For millions of consumers around the globe, the month of November has become a frantic haze of shopping and spending thanks to the likes of Singles’ Day, Black Friday, and Cyber Monday lining up.
Taking place on November 11, and primarily celebrated in Asia, Singles’ Day is considered the world’s biggest online shopping event. This is followed by Black Friday, the post-Thanksgiving weekend sales extravaganza that falls on November 25 this year, and Cyber Monday, on November 28.
Throw in a plethora of smaller sales that pop up randomly to mark the start of the holiday season, and it’s hard not to get caught up in the excitement of looking for the best deals. However, letting your guard down is exactly what scammers are counting on.
While significant online shopping holidays draw in the masses, they also attract a mass of fake e-commerce sites that have been specially designed to relieve you of more than what you’d save on a new TV, game console, or designer labels.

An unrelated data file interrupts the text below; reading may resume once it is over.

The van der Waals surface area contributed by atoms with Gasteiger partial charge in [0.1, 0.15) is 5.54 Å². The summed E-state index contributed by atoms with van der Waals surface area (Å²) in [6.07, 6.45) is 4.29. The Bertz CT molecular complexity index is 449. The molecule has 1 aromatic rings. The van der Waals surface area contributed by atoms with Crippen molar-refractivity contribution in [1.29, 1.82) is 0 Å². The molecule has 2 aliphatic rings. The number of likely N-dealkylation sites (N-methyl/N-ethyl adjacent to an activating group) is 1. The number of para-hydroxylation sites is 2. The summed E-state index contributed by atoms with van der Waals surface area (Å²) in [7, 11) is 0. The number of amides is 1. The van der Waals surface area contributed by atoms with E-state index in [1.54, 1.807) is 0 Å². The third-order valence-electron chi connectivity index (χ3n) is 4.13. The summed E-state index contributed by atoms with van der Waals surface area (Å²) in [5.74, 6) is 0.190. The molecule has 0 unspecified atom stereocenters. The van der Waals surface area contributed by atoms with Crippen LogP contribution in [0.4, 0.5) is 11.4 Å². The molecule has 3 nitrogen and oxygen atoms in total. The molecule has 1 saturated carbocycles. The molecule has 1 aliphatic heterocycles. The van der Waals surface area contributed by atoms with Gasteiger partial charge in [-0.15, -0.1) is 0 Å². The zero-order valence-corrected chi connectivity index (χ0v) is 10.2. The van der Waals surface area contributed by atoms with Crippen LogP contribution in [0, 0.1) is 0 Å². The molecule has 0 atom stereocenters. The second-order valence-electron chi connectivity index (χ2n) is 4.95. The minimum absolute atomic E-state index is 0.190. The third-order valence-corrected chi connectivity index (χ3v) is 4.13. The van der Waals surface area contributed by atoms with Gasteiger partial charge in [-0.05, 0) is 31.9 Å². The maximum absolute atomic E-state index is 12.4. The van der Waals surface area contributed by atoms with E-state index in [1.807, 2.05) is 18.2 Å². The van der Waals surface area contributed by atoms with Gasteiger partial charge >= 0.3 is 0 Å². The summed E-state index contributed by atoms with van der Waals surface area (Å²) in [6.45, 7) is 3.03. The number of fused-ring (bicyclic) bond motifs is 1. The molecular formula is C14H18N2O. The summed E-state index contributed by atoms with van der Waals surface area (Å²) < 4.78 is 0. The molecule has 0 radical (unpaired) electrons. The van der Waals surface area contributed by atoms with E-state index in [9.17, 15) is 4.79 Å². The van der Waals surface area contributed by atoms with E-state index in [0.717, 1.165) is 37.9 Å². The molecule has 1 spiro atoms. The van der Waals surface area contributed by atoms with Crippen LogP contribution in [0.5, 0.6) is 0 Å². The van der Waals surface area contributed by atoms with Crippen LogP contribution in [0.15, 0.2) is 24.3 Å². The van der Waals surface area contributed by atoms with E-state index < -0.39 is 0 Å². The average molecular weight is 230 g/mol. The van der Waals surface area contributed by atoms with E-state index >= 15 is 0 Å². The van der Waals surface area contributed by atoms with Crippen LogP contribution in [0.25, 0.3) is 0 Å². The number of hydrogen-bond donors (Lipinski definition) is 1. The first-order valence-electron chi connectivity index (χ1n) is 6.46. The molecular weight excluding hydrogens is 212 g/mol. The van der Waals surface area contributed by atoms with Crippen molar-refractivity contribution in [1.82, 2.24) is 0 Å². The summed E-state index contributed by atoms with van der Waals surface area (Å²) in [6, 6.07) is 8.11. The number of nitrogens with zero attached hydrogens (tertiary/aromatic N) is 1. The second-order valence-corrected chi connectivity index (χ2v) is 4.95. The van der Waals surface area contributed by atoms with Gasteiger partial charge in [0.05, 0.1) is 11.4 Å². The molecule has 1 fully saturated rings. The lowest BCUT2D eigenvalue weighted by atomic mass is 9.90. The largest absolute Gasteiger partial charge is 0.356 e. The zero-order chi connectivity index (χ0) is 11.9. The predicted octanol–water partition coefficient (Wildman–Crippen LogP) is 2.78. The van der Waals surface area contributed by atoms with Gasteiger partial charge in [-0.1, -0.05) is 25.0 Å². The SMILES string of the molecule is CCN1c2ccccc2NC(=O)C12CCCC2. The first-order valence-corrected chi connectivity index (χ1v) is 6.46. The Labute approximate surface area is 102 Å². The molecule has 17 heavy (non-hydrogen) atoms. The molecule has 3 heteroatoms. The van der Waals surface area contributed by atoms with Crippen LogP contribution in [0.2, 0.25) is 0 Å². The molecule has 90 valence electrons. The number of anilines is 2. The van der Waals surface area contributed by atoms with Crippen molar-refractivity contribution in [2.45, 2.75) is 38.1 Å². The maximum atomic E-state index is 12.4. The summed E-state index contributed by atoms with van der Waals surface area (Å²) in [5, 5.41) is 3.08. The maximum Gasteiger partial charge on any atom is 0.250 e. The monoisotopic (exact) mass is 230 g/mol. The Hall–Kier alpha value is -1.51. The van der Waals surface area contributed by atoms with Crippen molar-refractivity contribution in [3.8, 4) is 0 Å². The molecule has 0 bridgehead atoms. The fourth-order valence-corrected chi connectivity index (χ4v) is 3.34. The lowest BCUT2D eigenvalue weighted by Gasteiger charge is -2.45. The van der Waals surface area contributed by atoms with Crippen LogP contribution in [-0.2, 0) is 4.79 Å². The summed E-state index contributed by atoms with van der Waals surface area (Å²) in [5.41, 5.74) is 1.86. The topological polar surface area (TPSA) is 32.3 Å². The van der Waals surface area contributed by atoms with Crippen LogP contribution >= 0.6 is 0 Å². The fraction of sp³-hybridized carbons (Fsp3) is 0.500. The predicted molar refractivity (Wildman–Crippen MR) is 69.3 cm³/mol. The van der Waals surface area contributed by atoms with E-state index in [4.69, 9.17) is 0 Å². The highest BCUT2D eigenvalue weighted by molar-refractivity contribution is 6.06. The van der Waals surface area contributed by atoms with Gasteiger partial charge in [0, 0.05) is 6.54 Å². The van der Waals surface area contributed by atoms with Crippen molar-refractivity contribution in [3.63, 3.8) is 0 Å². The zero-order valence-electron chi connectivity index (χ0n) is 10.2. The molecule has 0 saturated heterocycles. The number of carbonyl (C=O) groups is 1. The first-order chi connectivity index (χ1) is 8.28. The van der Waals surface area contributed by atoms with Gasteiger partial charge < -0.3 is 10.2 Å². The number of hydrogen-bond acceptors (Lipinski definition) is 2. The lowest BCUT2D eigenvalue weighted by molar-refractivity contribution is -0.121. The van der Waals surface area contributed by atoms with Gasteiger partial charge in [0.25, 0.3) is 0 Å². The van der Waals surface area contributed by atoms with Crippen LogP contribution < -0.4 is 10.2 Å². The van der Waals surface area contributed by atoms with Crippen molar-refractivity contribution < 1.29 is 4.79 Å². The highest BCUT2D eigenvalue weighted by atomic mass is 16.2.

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What is a fake shopping website?
Scammers create fake shopping websites that look like genuine e-commerce stores but are designed to steal your hard-earned cash, passwords, or personal information.
While fraudsters create these sites in the hopes that unsuspecting victims may stumble across them online, most use phishing scams (soliciting visitors to the fake site via scam emails, texts, and social media ads) to lure them in.
Some faux e-stores are entirely unique in their design, but many mimic trusted retailers by using familiar logos, stolen images, and a URL that’s easily mistaken for the real thing. To the untrained eye, these sites usually look safe.
Most of these phony websites offer luxury items such as popular brands of clothing, jewelry, and electronics at a fraction of the usual cost. These deals usually come with the promise of free shipping and overnight delivery, making them even more appealing.
Not surprisingly, fraudulent sites flourish during the holiday season, and during super shopping sales events like the ones mentioned above, exploiting online shoppers who are on the hunt for low prices and fast delivery.
Why are fake shopping websites dangerous?